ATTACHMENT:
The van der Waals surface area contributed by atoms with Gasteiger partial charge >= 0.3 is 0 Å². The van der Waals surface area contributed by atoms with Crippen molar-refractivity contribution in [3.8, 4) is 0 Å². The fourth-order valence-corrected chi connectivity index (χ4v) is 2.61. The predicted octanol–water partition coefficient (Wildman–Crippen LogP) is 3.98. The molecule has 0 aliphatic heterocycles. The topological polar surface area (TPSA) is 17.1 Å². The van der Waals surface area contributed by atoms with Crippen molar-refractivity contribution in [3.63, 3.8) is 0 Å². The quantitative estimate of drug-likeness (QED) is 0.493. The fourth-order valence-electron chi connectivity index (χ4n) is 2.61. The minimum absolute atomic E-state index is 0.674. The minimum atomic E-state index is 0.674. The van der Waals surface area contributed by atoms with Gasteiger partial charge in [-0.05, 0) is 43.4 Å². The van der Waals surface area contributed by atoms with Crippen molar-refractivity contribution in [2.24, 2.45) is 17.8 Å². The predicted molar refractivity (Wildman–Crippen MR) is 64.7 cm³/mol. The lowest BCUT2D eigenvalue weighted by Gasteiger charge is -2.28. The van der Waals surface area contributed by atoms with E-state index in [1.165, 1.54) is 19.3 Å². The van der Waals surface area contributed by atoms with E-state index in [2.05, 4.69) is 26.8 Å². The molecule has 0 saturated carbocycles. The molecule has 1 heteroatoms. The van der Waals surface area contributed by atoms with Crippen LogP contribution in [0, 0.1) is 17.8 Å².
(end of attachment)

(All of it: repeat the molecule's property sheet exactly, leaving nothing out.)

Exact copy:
The van der Waals surface area contributed by atoms with Gasteiger partial charge >= 0.3 is 0 Å². The van der Waals surface area contributed by atoms with Crippen molar-refractivity contribution in [3.8, 4) is 0 Å². The fourth-order valence-corrected chi connectivity index (χ4v) is 2.61. The predicted octanol–water partition coefficient (Wildman–Crippen LogP) is 3.98. The molecule has 0 aliphatic heterocycles. The topological polar surface area (TPSA) is 17.1 Å². The van der Waals surface area contributed by atoms with Crippen molar-refractivity contribution in [3.63, 3.8) is 0 Å². The quantitative estimate of drug-likeness (QED) is 0.493. The fourth-order valence-electron chi connectivity index (χ4n) is 2.61. The minimum absolute atomic E-state index is 0.674. The minimum atomic E-state index is 0.674. The van der Waals surface area contributed by atoms with Gasteiger partial charge in [-0.05, 0) is 43.4 Å². The van der Waals surface area contributed by atoms with Crippen molar-refractivity contribution in [2.24, 2.45) is 17.8 Å². The predicted molar refractivity (Wildman–Crippen MR) is 64.7 cm³/mol. The lowest BCUT2D eigenvalue weighted by Gasteiger charge is -2.28. The van der Waals surface area contributed by atoms with E-state index in [1.165, 1.54) is 19.3 Å². The van der Waals surface area contributed by atoms with E-state index in [2.05, 4.69) is 26.8 Å². The molecule has 0 saturated carbocycles. The molecule has 1 heteroatoms. The van der Waals surface area contributed by atoms with Crippen LogP contribution in [0, 0.1) is 17.8 Å².